Some of the subjects you would most likely have studied include: Gevey (naturally); mathematics (with a special emphasis on geometry and monetary issues); health and personal hygeine; safety and first aid; history; using technology; civil responsibility; and contract law (in some detail). Religious studies may have happened at the temple, while arts, crafts, music and performance would have depended on which krasovuu you attended. There would also have been some component covering your guild's profession. You would naturally count in base 10, and found the idea that the rest of the world counts in base 8 a bit wierd. Studying other languages would not have been a priority - everyone speaks Gevey, don't they?

If you were bright enough, and made it through all six jinsuush (years) at krasovuu, then you might have had an opportunity to go to krasovjarhuu (university). The Krasovjarhuu Gevilizhuu (University of Gevile) is highly respected among its peers for its teaching, research and academic study. The Krasovjarhuu Jaakrizhuu (University of the Creator) is also well respected, though it limits its range of study and teaching to theology and medicine.

Much more likely, though, is that you completed three or four orbit's worth of study at krasovuu and then found employment either as a guild apprentice, or as an apprentice in a related guild, or as a city employee. Or you may have joined the family firm. Unemployment rates are not particularly high in the city, and there are plenty of jobs for those who want them. Nevertheless, training never stops and it will be a rare jinsuu when you won't return to your home guild to help out with the teaching, or attend a specialist course, or visit a different guild to learn new skills.


Gevile is not a single industry town, and the type of work you find yourself doing could include farming, mining, logging, light manufacturing and assembly (in particular pottery and ceramics, cloth production, tanning and dying, furniture production, or electrical goods production), civil guarding, fine craftwork, building and demolition work, or utilities development and maintenance (for water, electricity and sewage).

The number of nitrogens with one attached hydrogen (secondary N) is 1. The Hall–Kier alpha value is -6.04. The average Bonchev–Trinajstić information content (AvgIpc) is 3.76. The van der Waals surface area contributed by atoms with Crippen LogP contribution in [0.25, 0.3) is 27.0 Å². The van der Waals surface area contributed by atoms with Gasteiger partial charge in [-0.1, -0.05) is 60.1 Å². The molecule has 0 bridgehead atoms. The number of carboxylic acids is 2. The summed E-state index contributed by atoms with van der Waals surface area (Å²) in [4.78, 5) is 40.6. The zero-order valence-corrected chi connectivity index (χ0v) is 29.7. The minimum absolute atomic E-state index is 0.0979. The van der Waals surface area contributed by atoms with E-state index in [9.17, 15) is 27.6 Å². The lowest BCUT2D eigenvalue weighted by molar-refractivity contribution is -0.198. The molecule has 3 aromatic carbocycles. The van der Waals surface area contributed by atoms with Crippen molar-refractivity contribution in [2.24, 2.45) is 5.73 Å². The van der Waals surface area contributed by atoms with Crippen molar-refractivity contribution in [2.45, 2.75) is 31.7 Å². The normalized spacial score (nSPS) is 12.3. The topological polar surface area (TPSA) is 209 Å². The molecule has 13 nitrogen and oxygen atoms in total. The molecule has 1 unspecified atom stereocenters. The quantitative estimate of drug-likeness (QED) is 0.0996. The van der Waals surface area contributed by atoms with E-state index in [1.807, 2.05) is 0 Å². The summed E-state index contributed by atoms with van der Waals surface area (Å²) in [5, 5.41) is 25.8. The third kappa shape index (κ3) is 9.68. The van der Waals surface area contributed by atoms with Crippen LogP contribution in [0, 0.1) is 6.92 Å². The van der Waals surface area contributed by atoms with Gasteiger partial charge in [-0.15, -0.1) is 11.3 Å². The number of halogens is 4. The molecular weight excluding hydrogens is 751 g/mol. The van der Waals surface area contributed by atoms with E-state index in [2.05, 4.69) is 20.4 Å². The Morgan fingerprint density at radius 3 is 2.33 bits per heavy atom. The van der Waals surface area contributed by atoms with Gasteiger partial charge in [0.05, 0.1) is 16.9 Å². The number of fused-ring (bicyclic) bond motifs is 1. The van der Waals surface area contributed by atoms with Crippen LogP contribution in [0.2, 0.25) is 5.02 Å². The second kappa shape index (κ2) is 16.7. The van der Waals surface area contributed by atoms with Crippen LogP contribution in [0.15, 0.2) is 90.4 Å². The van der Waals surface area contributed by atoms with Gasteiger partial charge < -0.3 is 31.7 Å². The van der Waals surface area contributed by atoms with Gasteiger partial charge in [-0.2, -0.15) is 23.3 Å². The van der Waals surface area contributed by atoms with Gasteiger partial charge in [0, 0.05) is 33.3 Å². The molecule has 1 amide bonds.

Service industries are also important, from banking, through city management and guild politics, to food preparation and service. Entertainers are highly appreciated throughout the city, as are professional teachers and healers. Religious workers are not held in such high esteem - despite the number of temples across the city, Gevile is not a very religious city.

Trade and retail tend to be more family-based enterprises, rather than controlled by the guilds. Shopping will almost certainly be an important (and enjoyable) component of your social life. Even so, Gevile society is not a wasteful society, and great store is placed on refurbishing old goods for reuse or resale, and recycling. Every street in Gevile has a glounezhlovuu (refurbishment shop), whose staff will be able to fix pretty much anything. You may be a glounezhliste (refurbisher) yourself!

Wherever you work, you are likely to work a pattern of five or six days at work and two days away from work. Gevey society does not understand the concept of a weekend, but is very insistent that people should have time away from the workplace to help out at infirmaries and temple schools, and to look after their karesh (nephews and nieces). Work tends to start soon after sunrise and wind down after midday, then start up again when the afternoon rain eases off. Some people will also have an evening job.

You will probably get paid once every 10 or 12 days. You almost certainly think your taxes and tithes are too steep, though you usually will not moan about paying a tithe to the Mother's and Orphan's Guild, or your city tax which pays for the civil guard and fire watch. You will definitely grumble about your own Guild's tithe, and will probably do everything in your power to avoid the Temple staff on payday!

Tuesday, January 10, 2006


I don't know if this is a better poem. It reads better than the original, and is less tedious - I've included some images and varied the measure - but I don't think it's working the way I want it to work just yet.

Gach! Here 'tis:


He's tall in his pew, this ladding man:
his eyes are constant, blue beneath
a buzz of hair, soft as the sins
the preacher warns him about. He listens

with concentrations of lines embossed
faintly around the edge of lips
wasted on kissing: they want to worship
God - his God - with shapes and sounds.

"... this evil works by magic. Look!
It moves by curse to curse and teach
a lesson. God can not be bought
by sinners praying. God will not

"forgive the hateful sodomites
their lecheries, nor welcome home
the scum who rip the innocents
from wombs. For God will not forgive ..."
An image of fire curls in the eye